The Structure and Dynamics eJournal welcomes articles, book reviews, data, simulations, research material, and special issues that examine aspects of human evolution, social structure and behavior, culture, cognition, or related topics. Our goal is to advance the historic mission of anthropology in the broadest sense to describe and explain the range of variation in human biology, society, culture and civilization across time and space. Submissions of databases, software tutorials, programs, and teaching materials are welcomed, as are communications on research materials of interest to a wide variety of science and social science researchers, including networks, dynamical models, and complexity research and related genre.
Volume 2, Issue 2, 2007
Trust is crucial for modern organizations and in particular in cases of virtual and distributed work. In such organizations much of the communication is based on electronic media, and the collaborators often know very little about each other when they start collaborating. Due to geographical boundaries it often takes a longer time to build trust in such organizations, and in difficult situations there is a risk of developing distrust rather than trust. This paper is concerned with how trust can be developed in highly distributed groups, and the network-related mechanisms that are used to build trust under such conditions. Based on a comparative study of vocational strong ties (intense, work-related) in four distributed groups, the study suggests that groups with higher levels of trust have an integrating core of collaborators that connects to central employees at the involved local sites. In contrast, the groups with lower trust had moved in the direction of establishing dual core structures with fewer boundary-crossing strong ties. Three central trust building mechanisms initiated by the integrating cores are discussed including; immediate coordination, visualization of work tasks and moderating conflicts.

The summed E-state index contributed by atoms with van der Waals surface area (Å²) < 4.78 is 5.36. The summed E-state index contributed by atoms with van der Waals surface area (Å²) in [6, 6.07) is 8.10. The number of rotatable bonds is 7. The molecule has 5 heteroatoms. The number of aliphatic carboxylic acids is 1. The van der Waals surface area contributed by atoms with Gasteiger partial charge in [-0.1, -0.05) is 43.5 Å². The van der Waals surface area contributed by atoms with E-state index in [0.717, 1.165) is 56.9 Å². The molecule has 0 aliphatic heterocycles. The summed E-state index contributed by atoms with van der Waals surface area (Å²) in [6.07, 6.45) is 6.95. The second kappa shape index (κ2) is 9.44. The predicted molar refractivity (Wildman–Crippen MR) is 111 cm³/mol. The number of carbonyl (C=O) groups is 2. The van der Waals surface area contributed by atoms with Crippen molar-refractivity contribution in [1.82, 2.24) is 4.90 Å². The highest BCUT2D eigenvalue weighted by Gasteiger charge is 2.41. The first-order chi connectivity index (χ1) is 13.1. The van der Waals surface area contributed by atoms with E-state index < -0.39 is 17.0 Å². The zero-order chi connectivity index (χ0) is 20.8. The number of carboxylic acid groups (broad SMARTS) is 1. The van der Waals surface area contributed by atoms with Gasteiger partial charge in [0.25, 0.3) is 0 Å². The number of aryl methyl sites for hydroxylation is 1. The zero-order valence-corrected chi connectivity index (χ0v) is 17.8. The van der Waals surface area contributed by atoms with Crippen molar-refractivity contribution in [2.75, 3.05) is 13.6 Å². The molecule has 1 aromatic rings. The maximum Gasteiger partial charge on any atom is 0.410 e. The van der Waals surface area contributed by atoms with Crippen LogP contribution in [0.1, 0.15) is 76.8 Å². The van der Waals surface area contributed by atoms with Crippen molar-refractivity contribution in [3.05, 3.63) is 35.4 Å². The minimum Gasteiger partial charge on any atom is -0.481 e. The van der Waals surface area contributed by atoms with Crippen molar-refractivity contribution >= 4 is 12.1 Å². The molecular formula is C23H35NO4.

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An Agent-based Model of Prehistoric Settlement Patterns and Political Consolidation in the Lake Titicaca Basin of Peru and Bolivia
Insights into prehistoric region-wide political consolidation were suggested by simulation results from an agent-based model of pre-state societies. The case study was the late prehistoric period circa 2500 BC to AD 1000 in the Lake Titicaca basin of Peru and Bolivia. Over a series of simulation runs the model produced a range of alternative political pre-histories. A substantial proportion of those runs were classified as matching the scenario archeologists believe actually happened during this time period. Classification was based on multidimensional quantitative measures of empirical criteria for the emergence of simulated macro-level patterns corresponding to observed patterns in the archaeological record.
The model’s structure consisted of a grid of cells, each scaled to 1.5 km x 1.5 km, representing the geography, hydrology, and agricultural potential of the 50,000 sq. km basin. A collection of multiple agents--Settlements, Peoples, Polities, and Chiefs (political leaders) -- interacted with the environmental grid and with each other. The agents’ behavior was modeled as micro-level condition-action rules based on the hypothesized causal factors of: agriculture, migration, competition, and trade. Internal structure and dynamics as well as the simulation results showed strong indicators of the model’s structural realism. Uncertainties associated with the model were also assessed.
- 1 supplemental ZIP
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